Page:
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If I am asked to use TENS, how can I decrease the chance of side effects?

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THIS ARTICLE WILL TELL YOU ABOUT:

  • How Transcutaneous Electrical Nerve Stimulation (TENS) works
  • Some of the evidence supporting and not supporting its use, and why there is a lot of debate
  • How to prevent habituation in patients using TENS
  • In what situations TENS should and should not be used

YOU WOULD BE LIKELY TO REFERENCE THIS ARTICLE IF YOU WERE RESEARCHING:

  • Non-pharmacological methods of pain relief
  • Gate-control theory
  • Habituation

IN WHAT SITUATIONS WILL THIS ARTICLE BE USEFUL TO ME?

This article looks at a popular method of pain relief.  It will be useful in helping you understand how it works and when it should and should not be used. The discussion on the quality of the evidence can help you understand why there is so much debate about the effectiveness of TENS. Practically the discussion on habituation will be helpful to you with tips on how to maximise the effectiveness of TENS.

QUESTIONS FOR YOUR MENTOR/TUTOR:

  • When I use TENS, how should I vary the location of electrodes and the electrical settings?
  • If I am asked to use TENS to patients with decreased sensitisation, infection or epilepsy, how can I decrease the chance of side effects?

STUDENT NT DECODER:

  • Transcutaneous Electrical Nerve Stimulation (TENS): an electrical analgesic—that is, a pain reliever that works by electrical impulses. Since these impulses pass through the skin, they are “transcutaneous”. TENS works by hindering the transfer of pain impulses in the nerves and by stimulating the release of endorphins. Experts suggest there are no direct side effects, but TENS can make certain conditions, like epilepsy, worse. Most evidence about TENS is inconclusive so it should be used with caution and in combination with other pain relievers.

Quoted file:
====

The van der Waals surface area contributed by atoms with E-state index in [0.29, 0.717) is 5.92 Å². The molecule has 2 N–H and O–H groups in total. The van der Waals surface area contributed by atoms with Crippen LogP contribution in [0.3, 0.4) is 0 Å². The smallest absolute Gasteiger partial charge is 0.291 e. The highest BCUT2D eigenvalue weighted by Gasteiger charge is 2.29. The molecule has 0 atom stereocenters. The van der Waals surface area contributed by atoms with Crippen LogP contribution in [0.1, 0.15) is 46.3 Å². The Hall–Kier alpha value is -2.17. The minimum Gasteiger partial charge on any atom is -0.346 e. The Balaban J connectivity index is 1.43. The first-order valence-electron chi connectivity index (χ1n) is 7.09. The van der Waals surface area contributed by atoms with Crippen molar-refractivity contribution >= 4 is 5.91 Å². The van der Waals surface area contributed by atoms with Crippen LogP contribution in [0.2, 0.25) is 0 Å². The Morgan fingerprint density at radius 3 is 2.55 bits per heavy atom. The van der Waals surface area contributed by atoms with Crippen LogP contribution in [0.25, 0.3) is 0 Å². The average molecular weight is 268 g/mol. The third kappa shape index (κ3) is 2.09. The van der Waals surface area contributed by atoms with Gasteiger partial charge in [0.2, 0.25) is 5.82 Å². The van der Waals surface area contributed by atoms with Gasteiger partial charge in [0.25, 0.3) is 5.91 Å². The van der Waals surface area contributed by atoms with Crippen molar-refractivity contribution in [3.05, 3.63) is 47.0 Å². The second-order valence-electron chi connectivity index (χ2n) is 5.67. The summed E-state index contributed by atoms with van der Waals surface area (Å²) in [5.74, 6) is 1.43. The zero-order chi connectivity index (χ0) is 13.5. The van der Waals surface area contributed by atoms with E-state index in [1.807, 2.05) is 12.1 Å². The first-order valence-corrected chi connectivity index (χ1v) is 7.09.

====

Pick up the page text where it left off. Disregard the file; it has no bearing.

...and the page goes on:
• Habituation: the process by which pain relievers become less effective with long term use. Habituation to TENS can be decreased by managing time between sessions, rotating electrode locations and changing electrical settings.
  • Level A and level B evidence: In the UK, evidence is rated from levels A-D according to how authoritative it is.  This rating is based on a number of qualifications, including the type of trial and the range of the population that was tested.  Level A evidence is the most authoritative evidence; level B is the next most. 

 

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